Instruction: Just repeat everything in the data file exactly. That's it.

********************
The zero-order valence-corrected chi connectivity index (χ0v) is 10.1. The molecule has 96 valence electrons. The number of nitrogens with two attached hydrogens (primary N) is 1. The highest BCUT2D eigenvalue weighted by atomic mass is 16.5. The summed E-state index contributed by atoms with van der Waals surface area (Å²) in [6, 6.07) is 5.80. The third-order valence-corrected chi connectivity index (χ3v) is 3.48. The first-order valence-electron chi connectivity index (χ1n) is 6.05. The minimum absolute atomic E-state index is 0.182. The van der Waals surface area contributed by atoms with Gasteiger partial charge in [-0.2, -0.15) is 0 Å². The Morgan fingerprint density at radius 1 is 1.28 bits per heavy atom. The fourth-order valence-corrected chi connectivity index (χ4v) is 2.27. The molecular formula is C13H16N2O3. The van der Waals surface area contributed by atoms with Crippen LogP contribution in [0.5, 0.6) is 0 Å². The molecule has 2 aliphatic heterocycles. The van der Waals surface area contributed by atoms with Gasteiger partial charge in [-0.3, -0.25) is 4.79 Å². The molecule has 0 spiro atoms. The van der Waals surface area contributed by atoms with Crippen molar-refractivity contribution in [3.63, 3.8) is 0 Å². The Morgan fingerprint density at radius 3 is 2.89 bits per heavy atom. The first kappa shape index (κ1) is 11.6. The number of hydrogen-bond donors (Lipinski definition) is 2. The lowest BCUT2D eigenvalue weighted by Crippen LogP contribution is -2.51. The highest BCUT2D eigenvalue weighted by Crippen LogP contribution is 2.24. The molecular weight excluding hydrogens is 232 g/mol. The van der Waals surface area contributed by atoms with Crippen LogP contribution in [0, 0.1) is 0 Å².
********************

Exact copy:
The zero-order valence-corrected chi connectivity index (χ0v) is 10.1. The molecule has 96 valence electrons. The number of nitrogens with two attached hydrogens (primary N) is 1. The highest BCUT2D eigenvalue weighted by atomic mass is 16.5. The summed E-state index contributed by atoms with van der Waals surface area (Å²) in [6, 6.07) is 5.80. The third-order valence-corrected chi connectivity index (χ3v) is 3.48. The first-order valence-electron chi connectivity index (χ1n) is 6.05. The minimum absolute atomic E-state index is 0.182. The van der Waals surface area contributed by atoms with Gasteiger partial charge in [-0.2, -0.15) is 0 Å². The Morgan fingerprint density at radius 1 is 1.28 bits per heavy atom. The fourth-order valence-corrected chi connectivity index (χ4v) is 2.27. The molecular formula is C13H16N2O3. The van der Waals surface area contributed by atoms with Crippen LogP contribution in [0.5, 0.6) is 0 Å². The molecule has 2 aliphatic heterocycles. The van der Waals surface area contributed by atoms with Gasteiger partial charge in [-0.3, -0.25) is 4.79 Å². The molecule has 0 spiro atoms. The van der Waals surface area contributed by atoms with Crippen molar-refractivity contribution in [3.63, 3.8) is 0 Å². The Morgan fingerprint density at radius 3 is 2.89 bits per heavy atom. The first kappa shape index (κ1) is 11.6. The number of hydrogen-bond donors (Lipinski definition) is 2. The lowest BCUT2D eigenvalue weighted by Crippen LogP contribution is -2.51. The highest BCUT2D eigenvalue weighted by Crippen LogP contribution is 2.24. The molecular weight excluding hydrogens is 232 g/mol. The van der Waals surface area contributed by atoms with Crippen LogP contribution in [0, 0.1) is 0 Å².